While distributing seeds I had opportunity to cogitate on the nature of becoming scientist. From my own observations, the best scientists are those who overcome the obstacles of society in teaching themselves. Yes, teachers and mentors help, but mostly they coddle the mediocre.
Yes, I am aware that sounds rather macho. But I would advance that it applies regardless of gender.
I grew up in a period when chemistry sets were in the middle of their decline from the heyday of toxicity and danger to today’s blahness of total scripting and nothing more amazing than kitchen ingredients. Apparently being a food ingredient is enough to combat the protectionist gestapo.
My parents denied me a chemistry set for three years, whether from fear of doing myself an injury or just some anti-science thing I am unsure. But they did give me a BB gun a year before the chemistry set.
That chemistry set was a major disappointment. I learned nothing, or, at least, very little from it, because it presented nothing constructive. I was totally befuddled. Why was this not working? I would learn years later that it is hard to learn chemistry from a neutered (spayed?) chemistry set. So even though my parents finally relented and let me have a chemistry set, society had already removed its value and guts.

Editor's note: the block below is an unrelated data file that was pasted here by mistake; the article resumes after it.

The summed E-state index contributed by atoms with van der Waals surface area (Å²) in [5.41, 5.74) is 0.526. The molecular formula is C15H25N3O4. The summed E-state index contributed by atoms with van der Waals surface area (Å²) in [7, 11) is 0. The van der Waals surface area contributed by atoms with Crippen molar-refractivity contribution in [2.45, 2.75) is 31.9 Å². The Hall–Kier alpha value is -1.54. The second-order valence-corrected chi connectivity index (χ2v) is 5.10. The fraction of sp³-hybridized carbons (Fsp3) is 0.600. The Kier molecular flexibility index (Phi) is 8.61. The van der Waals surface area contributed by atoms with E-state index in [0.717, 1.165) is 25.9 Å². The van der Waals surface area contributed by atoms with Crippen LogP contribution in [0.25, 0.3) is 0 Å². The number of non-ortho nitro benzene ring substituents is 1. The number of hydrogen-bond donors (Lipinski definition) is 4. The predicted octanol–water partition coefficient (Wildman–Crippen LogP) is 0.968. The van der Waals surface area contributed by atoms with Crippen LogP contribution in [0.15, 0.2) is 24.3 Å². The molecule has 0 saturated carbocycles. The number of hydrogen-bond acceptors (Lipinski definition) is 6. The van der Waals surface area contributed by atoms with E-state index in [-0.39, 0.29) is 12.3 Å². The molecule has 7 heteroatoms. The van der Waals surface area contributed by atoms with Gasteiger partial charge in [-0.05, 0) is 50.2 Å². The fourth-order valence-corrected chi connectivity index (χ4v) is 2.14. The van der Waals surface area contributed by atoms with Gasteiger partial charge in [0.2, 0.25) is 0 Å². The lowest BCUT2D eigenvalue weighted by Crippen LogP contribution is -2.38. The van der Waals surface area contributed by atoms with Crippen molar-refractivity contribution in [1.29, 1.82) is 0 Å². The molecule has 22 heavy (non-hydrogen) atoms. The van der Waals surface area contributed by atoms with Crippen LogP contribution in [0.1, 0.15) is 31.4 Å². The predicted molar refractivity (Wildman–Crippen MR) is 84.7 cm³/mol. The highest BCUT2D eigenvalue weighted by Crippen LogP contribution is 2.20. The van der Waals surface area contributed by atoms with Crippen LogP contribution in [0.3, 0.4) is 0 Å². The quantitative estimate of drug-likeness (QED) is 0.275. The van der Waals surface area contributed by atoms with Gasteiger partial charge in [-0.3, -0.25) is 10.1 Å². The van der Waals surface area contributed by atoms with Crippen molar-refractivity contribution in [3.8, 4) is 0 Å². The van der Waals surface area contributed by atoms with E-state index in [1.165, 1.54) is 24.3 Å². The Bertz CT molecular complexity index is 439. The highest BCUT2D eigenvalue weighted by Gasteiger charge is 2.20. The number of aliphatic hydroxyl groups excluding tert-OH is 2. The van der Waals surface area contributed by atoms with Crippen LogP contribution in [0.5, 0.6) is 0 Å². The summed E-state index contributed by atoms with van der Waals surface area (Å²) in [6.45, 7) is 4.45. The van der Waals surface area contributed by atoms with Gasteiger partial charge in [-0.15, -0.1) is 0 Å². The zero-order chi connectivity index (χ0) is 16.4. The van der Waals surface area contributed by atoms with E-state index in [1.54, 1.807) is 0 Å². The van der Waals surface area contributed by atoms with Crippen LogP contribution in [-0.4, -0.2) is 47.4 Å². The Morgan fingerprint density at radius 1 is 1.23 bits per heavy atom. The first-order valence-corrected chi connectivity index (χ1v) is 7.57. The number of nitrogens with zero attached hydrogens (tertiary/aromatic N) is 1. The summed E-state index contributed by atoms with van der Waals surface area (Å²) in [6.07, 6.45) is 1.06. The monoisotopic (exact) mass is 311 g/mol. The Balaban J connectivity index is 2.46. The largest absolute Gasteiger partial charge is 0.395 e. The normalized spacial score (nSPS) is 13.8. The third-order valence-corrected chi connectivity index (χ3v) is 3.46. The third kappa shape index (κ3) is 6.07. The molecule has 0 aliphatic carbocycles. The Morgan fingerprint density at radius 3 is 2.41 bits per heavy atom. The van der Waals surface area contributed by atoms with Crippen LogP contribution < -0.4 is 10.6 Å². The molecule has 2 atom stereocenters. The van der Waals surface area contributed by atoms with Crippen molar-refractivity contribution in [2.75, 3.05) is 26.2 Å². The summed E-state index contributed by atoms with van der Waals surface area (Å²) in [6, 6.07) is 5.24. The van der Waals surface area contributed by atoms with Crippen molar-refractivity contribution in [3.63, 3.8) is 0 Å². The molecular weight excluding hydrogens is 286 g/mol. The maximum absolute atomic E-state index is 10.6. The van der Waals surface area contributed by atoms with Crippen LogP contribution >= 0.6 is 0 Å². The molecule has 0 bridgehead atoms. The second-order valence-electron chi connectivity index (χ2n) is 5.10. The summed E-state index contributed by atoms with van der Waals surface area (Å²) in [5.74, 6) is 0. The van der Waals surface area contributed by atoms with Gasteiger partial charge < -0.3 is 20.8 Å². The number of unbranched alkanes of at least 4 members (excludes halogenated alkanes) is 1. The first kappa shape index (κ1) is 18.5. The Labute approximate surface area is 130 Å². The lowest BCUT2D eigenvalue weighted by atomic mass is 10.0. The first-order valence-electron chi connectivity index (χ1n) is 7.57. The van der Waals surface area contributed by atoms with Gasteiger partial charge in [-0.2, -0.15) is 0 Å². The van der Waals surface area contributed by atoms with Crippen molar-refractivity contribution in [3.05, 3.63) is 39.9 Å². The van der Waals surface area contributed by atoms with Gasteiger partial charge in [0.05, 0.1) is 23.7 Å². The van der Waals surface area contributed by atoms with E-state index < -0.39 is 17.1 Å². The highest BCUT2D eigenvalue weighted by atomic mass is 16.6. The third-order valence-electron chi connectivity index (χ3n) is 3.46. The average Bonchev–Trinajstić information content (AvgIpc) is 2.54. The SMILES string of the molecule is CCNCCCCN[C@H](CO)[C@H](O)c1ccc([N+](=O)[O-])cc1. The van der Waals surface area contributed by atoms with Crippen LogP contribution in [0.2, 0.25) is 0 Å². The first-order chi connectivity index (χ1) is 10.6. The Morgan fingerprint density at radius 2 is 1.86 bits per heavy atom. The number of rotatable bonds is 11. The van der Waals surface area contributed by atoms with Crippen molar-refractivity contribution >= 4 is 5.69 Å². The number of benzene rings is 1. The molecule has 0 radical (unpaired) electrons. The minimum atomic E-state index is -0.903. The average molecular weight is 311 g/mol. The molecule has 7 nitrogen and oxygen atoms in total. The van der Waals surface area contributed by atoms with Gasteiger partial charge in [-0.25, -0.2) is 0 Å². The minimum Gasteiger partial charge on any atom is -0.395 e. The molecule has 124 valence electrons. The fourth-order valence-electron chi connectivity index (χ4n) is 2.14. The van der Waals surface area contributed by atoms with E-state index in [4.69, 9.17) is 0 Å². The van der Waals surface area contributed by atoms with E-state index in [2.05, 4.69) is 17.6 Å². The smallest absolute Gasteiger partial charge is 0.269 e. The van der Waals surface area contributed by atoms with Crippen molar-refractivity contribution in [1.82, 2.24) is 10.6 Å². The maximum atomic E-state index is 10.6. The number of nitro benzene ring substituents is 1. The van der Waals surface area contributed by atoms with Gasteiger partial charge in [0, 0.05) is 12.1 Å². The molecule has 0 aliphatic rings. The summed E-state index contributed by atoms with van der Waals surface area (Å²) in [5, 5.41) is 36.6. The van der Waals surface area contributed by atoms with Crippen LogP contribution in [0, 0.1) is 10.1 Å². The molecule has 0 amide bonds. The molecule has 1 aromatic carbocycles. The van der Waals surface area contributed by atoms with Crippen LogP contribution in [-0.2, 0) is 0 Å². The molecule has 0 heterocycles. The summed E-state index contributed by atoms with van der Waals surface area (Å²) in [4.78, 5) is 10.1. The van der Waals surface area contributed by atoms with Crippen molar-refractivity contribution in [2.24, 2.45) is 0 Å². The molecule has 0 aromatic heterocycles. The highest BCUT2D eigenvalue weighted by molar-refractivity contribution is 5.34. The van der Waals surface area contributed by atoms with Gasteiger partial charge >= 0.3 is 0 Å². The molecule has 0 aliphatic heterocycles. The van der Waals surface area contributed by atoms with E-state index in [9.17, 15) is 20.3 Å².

What made a difference for me, as I have said before, were the American Basic Science Club kits and my father’s algebra and trigonometry textbooks. I shall not repeat that tale. But I will advance that these were the things that let me overcome the wasteland of information for children and teach myself science. That is the paradigm. What makes a difference almost never can be predicted, otherwise the science grinches would vacuum it away.
But I am still troubled that the wasteland is a lot larger and deeper and nastier today than when I was a child.